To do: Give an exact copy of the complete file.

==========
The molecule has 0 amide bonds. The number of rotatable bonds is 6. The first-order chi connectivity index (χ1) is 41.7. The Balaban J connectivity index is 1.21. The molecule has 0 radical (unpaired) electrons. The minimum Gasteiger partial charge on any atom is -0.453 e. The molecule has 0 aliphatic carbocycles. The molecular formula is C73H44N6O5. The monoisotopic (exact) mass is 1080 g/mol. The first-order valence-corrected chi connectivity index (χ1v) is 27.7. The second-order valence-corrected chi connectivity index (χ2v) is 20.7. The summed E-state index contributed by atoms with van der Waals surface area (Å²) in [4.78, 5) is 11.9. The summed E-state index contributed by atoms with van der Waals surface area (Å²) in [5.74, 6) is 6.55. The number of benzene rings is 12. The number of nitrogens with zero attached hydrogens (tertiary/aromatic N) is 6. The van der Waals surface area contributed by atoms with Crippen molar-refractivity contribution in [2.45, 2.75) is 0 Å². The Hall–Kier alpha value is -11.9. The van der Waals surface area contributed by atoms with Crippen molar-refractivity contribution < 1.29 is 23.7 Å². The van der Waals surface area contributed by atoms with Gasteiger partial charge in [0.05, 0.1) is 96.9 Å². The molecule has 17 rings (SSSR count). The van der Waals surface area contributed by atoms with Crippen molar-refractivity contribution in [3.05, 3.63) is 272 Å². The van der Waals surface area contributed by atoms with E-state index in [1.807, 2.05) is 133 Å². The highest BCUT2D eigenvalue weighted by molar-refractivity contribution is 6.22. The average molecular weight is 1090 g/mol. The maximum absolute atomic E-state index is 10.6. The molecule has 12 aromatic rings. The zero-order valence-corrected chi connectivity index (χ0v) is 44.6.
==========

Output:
The molecule has 0 amide bonds. The number of rotatable bonds is 6. The first-order chi connectivity index (χ1) is 41.7. The Balaban J connectivity index is 1.21. The molecule has 0 radical (unpaired) electrons. The minimum Gasteiger partial charge on any atom is -0.453 e. The molecule has 0 aliphatic carbocycles. The molecular formula is C73H44N6O5. The monoisotopic (exact) mass is 1080 g/mol. The first-order valence-corrected chi connectivity index (χ1v) is 27.7. The second-order valence-corrected chi connectivity index (χ2v) is 20.7. The summed E-state index contributed by atoms with van der Waals surface area (Å²) in [4.78, 5) is 11.9. The summed E-state index contributed by atoms with van der Waals surface area (Å²) in [5.74, 6) is 6.55. The number of benzene rings is 12. The number of nitrogens with zero attached hydrogens (tertiary/aromatic N) is 6. The van der Waals surface area contributed by atoms with Crippen molar-refractivity contribution in [2.45, 2.75) is 0 Å². The Hall–Kier alpha value is -11.9. The van der Waals surface area contributed by atoms with Crippen molar-refractivity contribution < 1.29 is 23.7 Å². The van der Waals surface area contributed by atoms with Gasteiger partial charge in [0.05, 0.1) is 96.9 Å². The molecule has 17 rings (SSSR count). The van der Waals surface area contributed by atoms with Crippen molar-refractivity contribution in [3.05, 3.63) is 272 Å². The van der Waals surface area contributed by atoms with E-state index in [1.807, 2.05) is 133 Å². The highest BCUT2D eigenvalue weighted by molar-refractivity contribution is 6.22. The average molecular weight is 1090 g/mol. The maximum absolute atomic E-state index is 10.6. The molecule has 12 aromatic rings. The zero-order valence-corrected chi connectivity index (χ0v) is 44.6.